The Enlarged Board commented that they thought it would be an odd anomaly, and a concept alien to patent law in general, if the application of the EPC were to prevent the patenting of specific embodiments of an invention (i.e. individual plant varieties), whilst allowing a broad claim to plants, the scope of which would include many such varieties. The Enlarged Board charted the development of Article 53(b) EPC through its drafting stages and concluded that its aim corresponded to that of Article 2(b) of the Strasbourg Convention14. The reason that the drafting of the two Articles differed was that the EPC draftsmen were working within in the constraints of the old UPOV ban on dual protection of plant varieties (which was abandoned in UPOV 1991), the desire to unify patent law throughout the EPC contracting states and the varying availability of plant variety right protection in the various EPC contracting states.

Significantly, between the time that the TBA in Novartis referred its questions to the Enlarged Board, and the Enlarged Board’s decision in G01/98, the EC adopted the EC Biotechnology Directive15. This Directive expressly allowed for the patenting of inventions concerning animal and plant life (Article 4) and the products of inventions concerning procedures, by which novel animals and plants (e.g. GE organisms) could be created (Articles 8 and 9). The Appellant in these proceedings (Novartis), naturally, submitted that the interpretation of the EPC (and, in particular, Article 53(b)) should be brought into line with this Directive.

The Enlarged Board ruled that a plant variety produced by genetic modification was a plant variety for the purposes of Article 53(b) and ultimately came to the conclusion that true purpose of Article 53(b) EPC was to define the partition between plant variety right protection and the patent system, i.e. a plant variety that qualified for plant variety right protection could not be patented, although if such a plant variety were an embodiment of a patentable invention, then the plant variety was also protected via the patent.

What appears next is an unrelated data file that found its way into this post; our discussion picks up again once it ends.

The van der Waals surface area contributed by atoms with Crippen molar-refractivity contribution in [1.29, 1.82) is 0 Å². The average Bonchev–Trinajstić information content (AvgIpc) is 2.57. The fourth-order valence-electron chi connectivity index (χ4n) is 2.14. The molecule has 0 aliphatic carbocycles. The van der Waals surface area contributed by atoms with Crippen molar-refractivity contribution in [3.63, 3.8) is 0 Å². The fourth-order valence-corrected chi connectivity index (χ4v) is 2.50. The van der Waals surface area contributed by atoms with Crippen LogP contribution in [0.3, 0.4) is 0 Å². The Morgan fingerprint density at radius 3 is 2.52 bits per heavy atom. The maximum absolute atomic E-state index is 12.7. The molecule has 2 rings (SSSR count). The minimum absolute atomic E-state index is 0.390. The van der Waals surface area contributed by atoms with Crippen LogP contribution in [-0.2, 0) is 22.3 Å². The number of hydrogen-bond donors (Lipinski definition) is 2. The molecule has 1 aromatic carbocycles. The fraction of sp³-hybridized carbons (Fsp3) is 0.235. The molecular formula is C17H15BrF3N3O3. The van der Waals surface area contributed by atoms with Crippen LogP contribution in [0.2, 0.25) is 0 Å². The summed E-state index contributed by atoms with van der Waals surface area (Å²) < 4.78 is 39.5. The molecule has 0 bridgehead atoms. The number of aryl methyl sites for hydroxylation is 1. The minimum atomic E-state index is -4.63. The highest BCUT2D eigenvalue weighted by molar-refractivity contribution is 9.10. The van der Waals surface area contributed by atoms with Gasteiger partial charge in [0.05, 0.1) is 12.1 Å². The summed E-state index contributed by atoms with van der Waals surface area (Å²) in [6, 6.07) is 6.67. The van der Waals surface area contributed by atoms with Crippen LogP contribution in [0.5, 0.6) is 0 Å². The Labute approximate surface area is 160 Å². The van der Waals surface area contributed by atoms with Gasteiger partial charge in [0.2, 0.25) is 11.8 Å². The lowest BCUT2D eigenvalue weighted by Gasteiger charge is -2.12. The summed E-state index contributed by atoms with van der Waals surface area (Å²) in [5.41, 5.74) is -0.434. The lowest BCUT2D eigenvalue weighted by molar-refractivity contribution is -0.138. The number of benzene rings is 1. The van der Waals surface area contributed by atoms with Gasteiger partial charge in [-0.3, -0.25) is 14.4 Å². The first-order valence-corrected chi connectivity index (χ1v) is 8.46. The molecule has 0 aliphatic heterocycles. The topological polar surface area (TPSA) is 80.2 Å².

Therefore, the present position in Europe is that, a plant variety, or a group of plants that could be defined as a variety, cannot form the subject matter of a patent application no matter how they are generated, but can be patent protected if they are embodiments of inventions that independently qualify for patent protection.

Indeed, there is recognition of this overlap in Europe between patents and plant variety rights in Article 12 of the EC Biotechnology Directive (ante). That article provides for compulsory licensing of plant breeders’ rights and patent rights where the existence of one right hinders the acquisition or exploitation of the other right. Implementation of that objective is to be achieved in each Member State via a new regulatory framework for compulsory licences and cross-licences between holders of patents and plant breeders’ rights. In the UK, for example, implementation will be by means of the Patents and Plant Variety Rights Compulsory Licensing Regulations 2002, intended (at the time of writing) to take effect from 28 February 200216.

EU/US Dialogue

The joint EU/US Biotechnology Consultative Forum was launched at the Quelez Summit in May 2000 and delivered its report to the following EU/US Summit in Washington in December of that year17.